Our alive makeover series introduces you to two people, Rob and Toni, who are hoping to improve their lives from the inside out. No plastic surgery or new shoes; they're aiming for healthier diets and lifestyles. It'll involve hard work - no magic wands.
On television we see makeover magic wands flourished to instantly transform everything from houses to hairdos.
Our alive makeover series introduces you to two people, Rob and Toni, who are hoping to improve their lives from the inside out. No plastic surgery or new shoes; they’re aiming for healthier diets and lifestyles. It’ll involve hard work–no magic wands.
Over the next six months, they’ll see a roster of complementary healing practitioners and fitness specialists to help guide them toward optimal health.
We hope you’ll follow their progress in these pages (and on alive.com) and take inspiration from their accomplishments.
Toni: from Passive to Active
I have been looking for the catalyst that would change my lifestyle, taking me from passive to active, for quite some time. Then opportunity knocked with an offer I couldn’t refuse: alive magazine was looking for a female of the species in her early fifties who wanted and needed a makeover.
My name is Toni Hadgraft, and I’m 54 years old. My weight is on the high side of normal for my height of 5' 10''. I know I should work out to tone and trim what is currently being gravity assisted, and I will–as soon as I can find the time. I have noticed that the gravitational pull doubles as soon as it reaches my torso and midriff.
How did I Get Here?
I am a costumer in the film and theatre industry with a very erratic schedule. Some days are 12 to 14 hours long, and some weeks seem to have 12 of those days. With some contracts there are very tight deadlines. I can work at home, but I put in 18-hour days. Dressing calls require working backstage during the run of a show, often six evenings a week, plus matinees. I have the rare good fortune of doing the job of my dreams; I cannot imagine doing anything else.
I have been married for 31 years to a man who works day and evening shifts and has rotating days off. He loves to cook. Our diet is healthy; that is, what I eat is nutritious and may well have come out of our garden, grown to organic standards; however, breakfast can be anywhere between 6 am and 5 pm, lunch eaten only when I work away from home, and dinner is usually around 10 or 11 pm.
Bottom line? There is nothing remotely like a nine-to-five, Monday-to-Friday schedule at our house.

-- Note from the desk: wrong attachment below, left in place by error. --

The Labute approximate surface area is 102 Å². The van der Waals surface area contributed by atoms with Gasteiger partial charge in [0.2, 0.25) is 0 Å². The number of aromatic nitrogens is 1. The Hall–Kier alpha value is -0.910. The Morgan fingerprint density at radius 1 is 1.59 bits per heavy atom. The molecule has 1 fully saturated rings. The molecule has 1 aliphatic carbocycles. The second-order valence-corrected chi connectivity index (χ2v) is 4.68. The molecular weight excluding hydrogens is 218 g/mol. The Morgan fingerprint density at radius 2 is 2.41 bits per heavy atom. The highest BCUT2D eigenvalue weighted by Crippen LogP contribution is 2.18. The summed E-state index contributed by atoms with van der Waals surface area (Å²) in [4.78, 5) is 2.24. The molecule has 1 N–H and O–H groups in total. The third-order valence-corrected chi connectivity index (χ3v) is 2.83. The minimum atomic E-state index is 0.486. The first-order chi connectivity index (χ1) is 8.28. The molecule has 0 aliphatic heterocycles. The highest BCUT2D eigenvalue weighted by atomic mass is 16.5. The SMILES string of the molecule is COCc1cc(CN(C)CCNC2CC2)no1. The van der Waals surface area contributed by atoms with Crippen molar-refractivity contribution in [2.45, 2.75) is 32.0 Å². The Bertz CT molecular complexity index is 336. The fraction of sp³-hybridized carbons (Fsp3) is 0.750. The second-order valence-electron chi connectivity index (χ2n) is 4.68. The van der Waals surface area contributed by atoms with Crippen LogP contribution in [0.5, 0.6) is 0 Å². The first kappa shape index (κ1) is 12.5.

My Health Goals
My goal with this makeover is to improve my overall health, strength, and posture–and in the process, rearrange the pounds. I also hope that I can again enjoy the benefit of a full night’s sleep, something that has eluded me since reaching the outer limits of my youth. I do not have any specific health concerns.
I was told by a Sikh holy man that I will live to 89; I want all those years to be productive. Consulting with complementary medicine practitioners will provide me with options I may not have considered, and hopefully, following their advice will enable me to enjoy my years to their fullest potential.
So, for the next six months, with the help of the alive team, who will diligently monitor my progress and root for me, I plan to reach my goals and develop a flexible routine that can be adapted successfully to my changing work shifts. In the process I hope this series can help the many others who work in similar situations to reach their goals.
Rob: a Time for Change
The word “husky” has followed me throughout my life, starting when I was in elementary school. My mother always bought me those “husky-fit” jeans.
Now 36 years old and a towering 5'5", I weigh a little over 180 pounds–I am still husky. I am faced with the disappointment that you cannot find generic adult “husky” size at clothing stores; instead, my huskiness is quantified by a horrible number.
How did I Get Here?
Last summer I did an internship at alive magazine to fulfill requirements for the writing program in which I’m currently a full-time student. I was surprised that I got the internship in the first place. I didn’t think I had a shot; I’m far from being a health-conscious person. I don’t exercise (unless you count the morning walk I take each day with my dog), I don’t eat well, I don’t drink eight glasses of water each day, I’m addicted to sugar, I crave breads, and I love chocolate. About the only things that I do right are that I don’t drink and I don’t smoke.
When I went in for the interview, I didn’t think that I’d be able to finesse those two points into the persona of a health-conscious person. So instead of ignoring the elephant in the room, I made reference several times to my less-than-healthy status.
Overweight people tend to do that. They make jokes about themselves. I spent the summer making repeated references to my suboptimal health, which is why I wasn’t surprised when I was asked to take part in this project.
My Health Goals
It couldn’t have come at a better time. I’m transitioning into a new vocation, which will mean more time at a desk. It’s a good idea, then, to get myself in shape, physically and mentally, before I start a new chapter in my life. This means that I have to take a good look at myself and see what’s wrong and what I want to change.
Here’s my list:
Haven’t I painted a pretty picture of myself? It kind of makes you wonder: What does he want to change? I hope to find health and happiness while losing weight, getting fit, and solving a few problems.